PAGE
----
So needless to say, your caricature of the church is not very accurate. At least not in liberal California.


#9

To Sirach2,

Put yourself in my shoes… For over a year I attempted making appointments with priests. For months I was kept hanging by my home parish, they finally admitted they were limiting Father’s appointments because he was in the process of being transfered out of the area. That parish never got a permanent priest until just a few days ago. I have had my appointments canceled, I have had a priest not show up, leaving me waiting in the parking lot crying. I have had church office staff tell me week after week that the priest was not available that week to call next week. I finally get to talk to a priest and upon my second meeting, he had not remembered me or anything we talked about, therefore starting from square one. That priest has since retired due to failing health, Lord have mercy on these servants of God. I finally just gave up, I tried parish after parish here, all seem to be big, multi-Mass Sundays and they are just too big to be bothered by a peon of a badly catechized sinner like me. I am sorry.

Edited to add, I was formed Roman Catholic, and I tried my heart out trying to get back, I am still RC in my heart, just not content with the ways things turned out. I do not know the church anymore and it doesn’t know me. God knows.


#10

One must take charge of their own education by seeking out well-formed Spiritual Directors, legitimate documents and good reading material. Faith Formation is a lifelong process.
Get certified as a catechist, and make a difference. The problem is not so much a priest shortage, as a tendency to want the answer NOW. TODAY. These things take time to really learn and absorb. We operate on the Lord’s time, not our own. For every person that is demanding something of a priest today, there are a hundred in line who believe their situation is more important than yours.
There is nothing at all wrong with confession by appointment.
The priest may delay Sacraments if a person is simply not ready.
Eucharistic ministers don’t “hand out” anything, This is a whole other argument that I’m not even going to dignify with a response.
One can obtain a Spiritual Director by asking for a list of approved Directors from the Diocese. Call them.
Turn the stove off.


#11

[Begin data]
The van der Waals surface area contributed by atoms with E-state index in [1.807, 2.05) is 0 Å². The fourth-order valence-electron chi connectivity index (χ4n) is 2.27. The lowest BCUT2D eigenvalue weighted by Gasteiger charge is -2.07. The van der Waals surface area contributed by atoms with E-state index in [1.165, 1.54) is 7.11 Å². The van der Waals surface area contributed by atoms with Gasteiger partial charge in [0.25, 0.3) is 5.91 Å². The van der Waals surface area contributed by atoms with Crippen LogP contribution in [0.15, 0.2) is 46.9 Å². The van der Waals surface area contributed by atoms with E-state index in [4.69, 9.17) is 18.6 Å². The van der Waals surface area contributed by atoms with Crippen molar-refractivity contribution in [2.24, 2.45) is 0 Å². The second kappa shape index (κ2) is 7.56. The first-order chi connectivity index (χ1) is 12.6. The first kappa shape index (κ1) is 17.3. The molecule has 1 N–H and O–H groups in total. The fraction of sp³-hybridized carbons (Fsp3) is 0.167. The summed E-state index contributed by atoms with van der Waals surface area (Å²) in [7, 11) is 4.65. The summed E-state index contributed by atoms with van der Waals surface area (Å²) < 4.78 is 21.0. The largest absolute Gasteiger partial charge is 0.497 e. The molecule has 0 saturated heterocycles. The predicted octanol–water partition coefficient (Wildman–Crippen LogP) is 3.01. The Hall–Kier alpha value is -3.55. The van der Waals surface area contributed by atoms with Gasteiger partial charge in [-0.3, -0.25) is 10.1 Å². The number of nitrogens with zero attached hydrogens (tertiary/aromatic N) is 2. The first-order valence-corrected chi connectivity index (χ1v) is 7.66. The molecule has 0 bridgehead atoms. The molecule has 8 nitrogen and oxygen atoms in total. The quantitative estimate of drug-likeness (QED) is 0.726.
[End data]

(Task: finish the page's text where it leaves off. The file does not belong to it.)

Put yourself in your pastor’s shoes. If you expected to be given private appointments for WEEKLY confessions, then I can appreciate that you might get a cold shoulder after awhile… Especially if the priest is aware that the content of your confessions is venial matter. I am wondering if he instructed you about that, but you still believed it is absolutely necessary to go every week. Wouldn’t that be called overly scrupulous?

Now let’s assume, by a wide stretch of the imagination, that you committed mortal sins every week after a resolving to avoid these sins in a good confession the week before. Obviously, there is a problem with this, and you would need spiritual direction for either a lax conscience that has no intentions of giving up mortal sin, and/or spiritual counsel in overcoming addicting sins. I suspect, though, that the weekly confession of sin is venial in matter, which may be absolved in the penitential rite of the mass or a sincere act of contrition.


#12

Miscommunication. The appointments were not for confessions. I was told I needed to speak to a priest, to begin revert process. All paperwork must be initialized by a priest. Once you are on the inside everything falls into place. You can receive the sacraments, you can heal, you can grow in the faith. But if you are ever outside, as I was because it was my parents who left the church with me as a child, it is very hard getting someone’s attention. You are ignored. God never ignored me. I am not angry as I am intensely sad by the way I have been treated. I wish that no other soul on earth has to go through that. So don’t get mad when I suggest to every male child that they should consider the priesthood. I have a story to tell.


#13

Then the leap to miscommunication is on your end. You began complaining that priests are not available for weekly confessions, and stated, " It may be why I am no longer RC. I have access to a priest weekly."

It appears you still believe you must go to confession weekly or be unable to receive the Eucharist. Maybe you should stay in the Maronite rite.


#14

Casilda,
with all due respect, you have said this so many times, and so many times I have wondered why you just didn’t change parishes?
We’ve heard how hard it has been…in spades. But as I said, when someone does you wrong, you pick yourself up and move on. To another parish. There are far more lovely, inviting, warm parishes than the one you describe.
Listen, I was treated ghastly by the Catholic school in the area. But then I began working at a parish which is wonderful. I could come on here every day and bash the school, and I have plenty of stories to tell…yikes. :frowning:
Some of what you encountered was because you had bad information.
You still have some bad information. Become a certified catechist and make a difference.
Change starts with each of us. Pray for vocations yes, but get out there and make a difference.
Or… just keep posting about misery. :shrug:
Best wishes.


#15

Unless you formally ‘defected,’ what paperwork is required of a revert? :confused:


#16

aaa


#17

DISCLAIMER: The views and opinions expressed in these forums do not necessarily reflect those of Catholic Answers. For official apologetics resources please visit www.catholic.com.